President Duterte, however, kept mum on the matter, except saying: “The reason is my personal decision. I am not about to explain why I did it.” Abella, however, obviously remains in the high esteem of the President who appointed him to become one of the undersecretaries of the Department of Foreign Affairs. Issuing his own statement after his unceremonious exit at Malacañang, Abella conceded: “It is clear that the president has very sure instincts and that PS (Presidential Spokesperson) Roque meets his expectations.”

The tough-talking President, however, is confident that Roque – who is equally a tough-talking guy – would be better in echoing his message to the public as his presidential spokesman. Thus, early on his assumption as presidential spokesman, Roque came under fire already when he tried to be cute in sending this warning to rabid critics of President Duterte: “If you throw stones, I would throw hollow blocks.”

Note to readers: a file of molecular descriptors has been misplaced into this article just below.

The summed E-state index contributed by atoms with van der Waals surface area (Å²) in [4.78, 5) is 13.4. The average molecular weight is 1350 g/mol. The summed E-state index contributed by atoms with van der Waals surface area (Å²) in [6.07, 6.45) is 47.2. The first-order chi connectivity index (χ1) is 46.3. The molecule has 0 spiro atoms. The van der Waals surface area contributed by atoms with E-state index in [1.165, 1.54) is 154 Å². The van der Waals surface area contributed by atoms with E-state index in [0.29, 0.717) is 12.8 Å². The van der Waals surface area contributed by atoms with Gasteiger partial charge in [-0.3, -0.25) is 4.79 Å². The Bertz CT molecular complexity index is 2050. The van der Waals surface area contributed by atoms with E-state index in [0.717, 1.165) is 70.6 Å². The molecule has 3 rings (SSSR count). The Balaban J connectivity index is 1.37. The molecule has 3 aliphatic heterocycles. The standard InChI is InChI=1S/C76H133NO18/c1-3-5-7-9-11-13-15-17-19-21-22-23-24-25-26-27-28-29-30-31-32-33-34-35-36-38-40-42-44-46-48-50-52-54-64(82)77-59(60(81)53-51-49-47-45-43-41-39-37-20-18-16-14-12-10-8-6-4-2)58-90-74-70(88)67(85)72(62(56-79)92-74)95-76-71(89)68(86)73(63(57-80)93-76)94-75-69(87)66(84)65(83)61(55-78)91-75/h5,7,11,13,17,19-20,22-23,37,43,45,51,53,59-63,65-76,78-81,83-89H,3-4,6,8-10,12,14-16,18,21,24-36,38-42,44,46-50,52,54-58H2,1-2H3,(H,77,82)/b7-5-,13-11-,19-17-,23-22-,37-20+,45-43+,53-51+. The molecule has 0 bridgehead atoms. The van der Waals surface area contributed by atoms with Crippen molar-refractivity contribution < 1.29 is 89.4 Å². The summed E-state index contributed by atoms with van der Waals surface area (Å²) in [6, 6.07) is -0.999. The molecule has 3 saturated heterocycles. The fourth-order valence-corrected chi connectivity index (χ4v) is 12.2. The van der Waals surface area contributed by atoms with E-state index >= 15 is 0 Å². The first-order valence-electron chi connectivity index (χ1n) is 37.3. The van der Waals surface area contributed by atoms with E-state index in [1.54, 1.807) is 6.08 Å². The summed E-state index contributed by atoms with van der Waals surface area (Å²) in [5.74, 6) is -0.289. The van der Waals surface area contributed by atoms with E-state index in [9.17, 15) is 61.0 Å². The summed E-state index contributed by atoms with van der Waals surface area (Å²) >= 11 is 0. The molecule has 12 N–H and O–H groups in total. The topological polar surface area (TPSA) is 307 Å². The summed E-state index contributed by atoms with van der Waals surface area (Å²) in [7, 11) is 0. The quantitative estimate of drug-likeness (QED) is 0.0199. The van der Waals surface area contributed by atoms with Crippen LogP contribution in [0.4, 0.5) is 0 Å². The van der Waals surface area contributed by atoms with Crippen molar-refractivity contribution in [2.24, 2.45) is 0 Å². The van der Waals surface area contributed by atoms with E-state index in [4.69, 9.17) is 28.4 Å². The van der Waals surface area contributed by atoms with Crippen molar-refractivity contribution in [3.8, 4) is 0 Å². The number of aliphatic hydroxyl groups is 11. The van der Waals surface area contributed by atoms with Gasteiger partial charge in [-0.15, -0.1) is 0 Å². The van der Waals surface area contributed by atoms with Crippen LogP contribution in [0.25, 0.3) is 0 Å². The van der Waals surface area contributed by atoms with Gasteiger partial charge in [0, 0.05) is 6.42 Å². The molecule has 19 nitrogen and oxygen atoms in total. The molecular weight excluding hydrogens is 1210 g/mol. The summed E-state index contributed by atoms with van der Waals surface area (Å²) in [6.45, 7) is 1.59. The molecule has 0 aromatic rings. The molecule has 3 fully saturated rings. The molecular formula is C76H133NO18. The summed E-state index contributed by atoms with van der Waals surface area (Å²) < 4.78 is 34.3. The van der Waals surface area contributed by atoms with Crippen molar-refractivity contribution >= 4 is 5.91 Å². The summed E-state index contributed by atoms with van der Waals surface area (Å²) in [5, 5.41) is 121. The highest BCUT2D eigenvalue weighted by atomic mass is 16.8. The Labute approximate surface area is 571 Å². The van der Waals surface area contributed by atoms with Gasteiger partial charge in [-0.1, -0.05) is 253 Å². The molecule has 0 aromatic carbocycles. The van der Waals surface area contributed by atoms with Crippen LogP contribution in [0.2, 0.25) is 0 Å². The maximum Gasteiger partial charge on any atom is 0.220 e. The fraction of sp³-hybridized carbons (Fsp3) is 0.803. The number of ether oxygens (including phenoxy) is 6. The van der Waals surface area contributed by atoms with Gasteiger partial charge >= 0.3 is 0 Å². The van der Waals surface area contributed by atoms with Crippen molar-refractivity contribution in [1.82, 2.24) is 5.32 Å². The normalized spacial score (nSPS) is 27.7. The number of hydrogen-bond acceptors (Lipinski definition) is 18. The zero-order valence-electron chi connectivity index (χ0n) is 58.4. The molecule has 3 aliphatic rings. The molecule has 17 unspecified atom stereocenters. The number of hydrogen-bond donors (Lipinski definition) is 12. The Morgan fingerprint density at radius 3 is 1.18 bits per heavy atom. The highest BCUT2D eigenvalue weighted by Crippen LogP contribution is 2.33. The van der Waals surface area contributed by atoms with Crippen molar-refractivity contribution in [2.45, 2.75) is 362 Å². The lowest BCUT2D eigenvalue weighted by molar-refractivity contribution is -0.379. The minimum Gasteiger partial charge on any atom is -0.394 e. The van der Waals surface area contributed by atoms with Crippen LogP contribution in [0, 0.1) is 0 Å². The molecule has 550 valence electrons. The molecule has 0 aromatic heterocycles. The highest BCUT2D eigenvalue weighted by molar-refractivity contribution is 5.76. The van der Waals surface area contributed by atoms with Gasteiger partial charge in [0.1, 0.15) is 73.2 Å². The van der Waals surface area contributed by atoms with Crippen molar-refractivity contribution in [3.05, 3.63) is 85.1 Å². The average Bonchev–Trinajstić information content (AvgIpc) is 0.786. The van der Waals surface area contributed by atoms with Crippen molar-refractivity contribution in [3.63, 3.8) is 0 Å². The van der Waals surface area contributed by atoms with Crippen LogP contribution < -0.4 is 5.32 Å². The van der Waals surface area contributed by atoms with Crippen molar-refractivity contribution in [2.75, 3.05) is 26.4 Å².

In October last year, Abella made a controversial advice to Palace journalists to use their “creative imagination”  to decipher and interpret President Duterte’s statement about cutting ties with the United States. 

Abella’s advice floored me when I first heard it, having personally dealt with several presidential spokespersons during my several years of pounding the beat at Malacañang Palace and covered four presidents.

Apparently, however, many presidential spokesman-wannabes are even getting ahead of Roque in doing this job. Or, at times, even preempting Roque in the performance of his job. Take the case of Agriculture Secretary Emmanuel Piñol who loves to get ahead of the presidential spokesperson to announce decisions arrived at during the Cabinet meetings of President Duterte. Even if the announcement did not have anything to do with the Agriculture Department, Piñol wants to be one to give the “scoop” to his Facebook followers.